When I am training the Unit is in ERG (Ergometer) mode. This means it looks after the pedalling resistance so I don’t need to worry about gears and can concentrate on the training.
I can of course just put the miles in by cycling around Watopia, the Zwift ‘world’ or any of the other places available on a rotation. If just cycling around the ‘worlds’ the unit varies it’s resistance according to the terrain, i.e. uphill is harder, and I can use my bike’s gears as I normally would. It feels pretty real and the scenery helps take your mind off the effort.
I recently cycled a London loop which took me off up into the virtual Surrey Hills – they didn’t feel very virtual! I cycled up a virtual Leith Hill. It was really tough, yet quite exhilarating at the same time. I felt very accomplished when I made it to the top. I’m really looking forward to cycling some of the famous mountain passes and the Alp du Zwift.
A list of riders is displayed on the right hand side of the screen showing that I am cycling with people from all over the world. There are group rides I can join and with the Zwift companion app it is possible to chat with other people. Just like in real life and like real life it can be as solitary or as social as you like.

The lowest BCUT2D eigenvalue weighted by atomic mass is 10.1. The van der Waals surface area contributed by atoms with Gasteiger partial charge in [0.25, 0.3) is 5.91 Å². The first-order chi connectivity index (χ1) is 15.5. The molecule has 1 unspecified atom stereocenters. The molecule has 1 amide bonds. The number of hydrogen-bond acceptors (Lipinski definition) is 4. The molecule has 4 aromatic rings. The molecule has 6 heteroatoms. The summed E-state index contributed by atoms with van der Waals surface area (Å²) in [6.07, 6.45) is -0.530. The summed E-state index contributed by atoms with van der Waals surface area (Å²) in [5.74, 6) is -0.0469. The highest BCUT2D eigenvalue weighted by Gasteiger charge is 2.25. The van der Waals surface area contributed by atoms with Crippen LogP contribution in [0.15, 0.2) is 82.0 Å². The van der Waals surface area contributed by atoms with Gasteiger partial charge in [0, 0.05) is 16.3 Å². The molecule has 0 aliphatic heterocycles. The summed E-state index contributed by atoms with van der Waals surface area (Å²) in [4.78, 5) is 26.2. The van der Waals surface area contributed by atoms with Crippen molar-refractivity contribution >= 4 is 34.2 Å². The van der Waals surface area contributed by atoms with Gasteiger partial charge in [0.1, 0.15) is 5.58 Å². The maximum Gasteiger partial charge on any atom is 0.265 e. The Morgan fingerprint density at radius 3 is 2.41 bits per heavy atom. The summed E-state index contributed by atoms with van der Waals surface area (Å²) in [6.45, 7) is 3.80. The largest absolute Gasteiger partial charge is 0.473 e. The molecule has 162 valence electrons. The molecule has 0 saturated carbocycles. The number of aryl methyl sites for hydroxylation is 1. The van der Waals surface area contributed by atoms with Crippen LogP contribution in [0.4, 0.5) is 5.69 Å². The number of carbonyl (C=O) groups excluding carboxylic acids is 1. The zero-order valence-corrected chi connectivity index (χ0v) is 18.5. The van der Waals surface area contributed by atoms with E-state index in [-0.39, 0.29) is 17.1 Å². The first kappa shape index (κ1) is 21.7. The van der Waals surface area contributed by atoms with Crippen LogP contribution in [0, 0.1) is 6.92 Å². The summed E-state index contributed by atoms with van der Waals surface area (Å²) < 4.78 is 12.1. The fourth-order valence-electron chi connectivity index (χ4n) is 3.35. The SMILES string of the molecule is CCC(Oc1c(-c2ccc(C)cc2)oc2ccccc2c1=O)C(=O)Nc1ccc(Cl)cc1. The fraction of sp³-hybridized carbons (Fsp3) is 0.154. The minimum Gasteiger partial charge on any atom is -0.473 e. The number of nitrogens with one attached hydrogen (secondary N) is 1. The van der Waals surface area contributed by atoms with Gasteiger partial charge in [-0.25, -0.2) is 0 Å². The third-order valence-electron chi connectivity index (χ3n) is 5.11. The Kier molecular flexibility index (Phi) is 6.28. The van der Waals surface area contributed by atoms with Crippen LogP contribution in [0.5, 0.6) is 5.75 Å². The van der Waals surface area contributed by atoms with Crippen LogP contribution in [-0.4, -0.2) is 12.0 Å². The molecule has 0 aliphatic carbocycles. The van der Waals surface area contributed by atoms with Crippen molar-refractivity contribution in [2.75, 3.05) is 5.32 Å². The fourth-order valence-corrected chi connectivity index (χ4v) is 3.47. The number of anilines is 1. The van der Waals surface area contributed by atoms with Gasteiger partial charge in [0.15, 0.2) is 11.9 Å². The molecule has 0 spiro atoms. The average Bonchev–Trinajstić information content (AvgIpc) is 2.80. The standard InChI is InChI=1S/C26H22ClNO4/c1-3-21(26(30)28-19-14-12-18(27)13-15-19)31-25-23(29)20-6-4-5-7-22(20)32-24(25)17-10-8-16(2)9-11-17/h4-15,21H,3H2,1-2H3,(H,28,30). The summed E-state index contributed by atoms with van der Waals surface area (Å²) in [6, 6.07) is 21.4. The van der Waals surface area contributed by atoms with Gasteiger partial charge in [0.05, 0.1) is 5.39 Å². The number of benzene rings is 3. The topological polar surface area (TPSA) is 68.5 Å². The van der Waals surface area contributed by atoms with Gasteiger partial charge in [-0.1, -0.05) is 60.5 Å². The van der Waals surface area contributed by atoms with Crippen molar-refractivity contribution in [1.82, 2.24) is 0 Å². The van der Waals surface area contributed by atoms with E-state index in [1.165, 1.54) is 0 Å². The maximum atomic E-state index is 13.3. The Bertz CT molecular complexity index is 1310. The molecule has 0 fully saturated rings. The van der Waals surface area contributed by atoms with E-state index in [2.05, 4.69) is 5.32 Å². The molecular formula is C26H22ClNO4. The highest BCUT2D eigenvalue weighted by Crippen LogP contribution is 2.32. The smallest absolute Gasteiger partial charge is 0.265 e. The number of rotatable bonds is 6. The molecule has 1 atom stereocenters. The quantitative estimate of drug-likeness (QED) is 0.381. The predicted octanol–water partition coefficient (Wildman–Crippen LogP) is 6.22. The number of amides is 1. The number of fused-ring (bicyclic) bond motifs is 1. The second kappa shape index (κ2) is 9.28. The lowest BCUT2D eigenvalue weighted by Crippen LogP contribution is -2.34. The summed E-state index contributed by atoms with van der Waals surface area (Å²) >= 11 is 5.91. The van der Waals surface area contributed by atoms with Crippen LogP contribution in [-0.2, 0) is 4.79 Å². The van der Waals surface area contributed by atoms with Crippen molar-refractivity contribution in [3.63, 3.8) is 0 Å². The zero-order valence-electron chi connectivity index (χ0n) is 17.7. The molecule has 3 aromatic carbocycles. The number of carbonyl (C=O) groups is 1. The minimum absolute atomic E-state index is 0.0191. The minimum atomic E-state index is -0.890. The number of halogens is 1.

During lockdown Zwift has been a boon for cyclists and clubs who have taken their rides online. We recently had our first Bicycle Adventure Club, Zwift virtual group ride and it was great. Just 4 cartoon characters on the screen, cycling around the desert together. Knowing there were real people behind the avatars, enjoying the ride with me, I felt more invested and it was quite a social experience.
Zwift makes the indoor cycling experience fun but it is tougher than cycling outdoors. There is no coasting to rest and although the Kickr rocks on its axis, to simulate a real bike ride, I am not shifting around the bike to compensate for the terrain, which in turn moves the exertion around the body as an outdoor ride would. It is a static experience but getting out of the saddle and altering my effort helps.
The Benefits of Cycling Indoors
My indoor rides tend to be shorter than my outdoor rides but, thanks to Zwift, I push myself and my exertion is greater than I would put in if left to my own devices. I have already noticed a difference when riding outdoors. Gradients that would have ‘burned’ before are easier and I have found I am capable of greater efforts for longer. I am not struggling on longer adventures because I am keeping my riding at a consistent level and improving my base fitness.
We are right at the beginning of this virtual journey. There are definitely real world benefits. It is a steep learning curve. Coupled with the Wahoo Kickr, Zwift has given us access to a powerful training tool that makes cycling up virtual hills & mountains, through deserts, around volcanoes, under the sea and along with your mates; on a rainy, Monday evening in November amazing fun. It’s like actually living in the future. Cycling in the comfort of our underground apartment – on Mars!
Thank you for reading
See you in Watopia
Sarah & Mary
A cup of tea for Mary & me